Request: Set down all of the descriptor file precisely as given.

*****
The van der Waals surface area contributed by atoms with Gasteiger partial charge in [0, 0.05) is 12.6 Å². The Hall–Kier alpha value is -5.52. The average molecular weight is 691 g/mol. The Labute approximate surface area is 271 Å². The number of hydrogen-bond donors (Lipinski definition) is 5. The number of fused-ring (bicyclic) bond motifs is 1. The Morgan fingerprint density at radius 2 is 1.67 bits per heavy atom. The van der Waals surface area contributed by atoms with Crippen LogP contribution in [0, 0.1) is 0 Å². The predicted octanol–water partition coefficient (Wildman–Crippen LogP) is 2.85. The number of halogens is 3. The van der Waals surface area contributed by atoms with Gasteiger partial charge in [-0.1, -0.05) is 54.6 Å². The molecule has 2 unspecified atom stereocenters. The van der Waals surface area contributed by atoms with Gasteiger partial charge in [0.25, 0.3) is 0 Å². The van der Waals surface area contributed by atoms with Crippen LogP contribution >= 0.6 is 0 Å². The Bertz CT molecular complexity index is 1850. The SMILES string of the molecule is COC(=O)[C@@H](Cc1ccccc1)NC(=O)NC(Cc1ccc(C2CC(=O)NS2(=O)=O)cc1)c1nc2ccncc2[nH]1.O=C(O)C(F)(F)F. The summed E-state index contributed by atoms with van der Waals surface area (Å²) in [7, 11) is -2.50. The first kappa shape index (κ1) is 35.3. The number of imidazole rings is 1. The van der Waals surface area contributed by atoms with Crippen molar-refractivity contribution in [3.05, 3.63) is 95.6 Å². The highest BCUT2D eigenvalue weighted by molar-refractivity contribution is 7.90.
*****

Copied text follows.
The van der Waals surface area contributed by atoms with Gasteiger partial charge in [0, 0.05) is 12.6 Å². The Hall–Kier alpha value is -5.52. The average molecular weight is 691 g/mol. The Labute approximate surface area is 271 Å². The number of hydrogen-bond donors (Lipinski definition) is 5. The number of fused-ring (bicyclic) bond motifs is 1. The Morgan fingerprint density at radius 2 is 1.67 bits per heavy atom. The van der Waals surface area contributed by atoms with Crippen LogP contribution in [0, 0.1) is 0 Å². The predicted octanol–water partition coefficient (Wildman–Crippen LogP) is 2.85. The number of halogens is 3. The van der Waals surface area contributed by atoms with Gasteiger partial charge in [-0.1, -0.05) is 54.6 Å². The molecule has 2 unspecified atom stereocenters. The van der Waals surface area contributed by atoms with Gasteiger partial charge in [0.25, 0.3) is 0 Å². The van der Waals surface area contributed by atoms with Crippen LogP contribution >= 0.6 is 0 Å². The Bertz CT molecular complexity index is 1850. The SMILES string of the molecule is COC(=O)[C@@H](Cc1ccccc1)NC(=O)NC(Cc1ccc(C2CC(=O)NS2(=O)=O)cc1)c1nc2ccncc2[nH]1.O=C(O)C(F)(F)F. The summed E-state index contributed by atoms with van der Waals surface area (Å²) in [7, 11) is -2.50. The first kappa shape index (κ1) is 35.3. The number of imidazole rings is 1. The van der Waals surface area contributed by atoms with Crippen molar-refractivity contribution in [3.05, 3.63) is 95.6 Å². The highest BCUT2D eigenvalue weighted by molar-refractivity contribution is 7.90.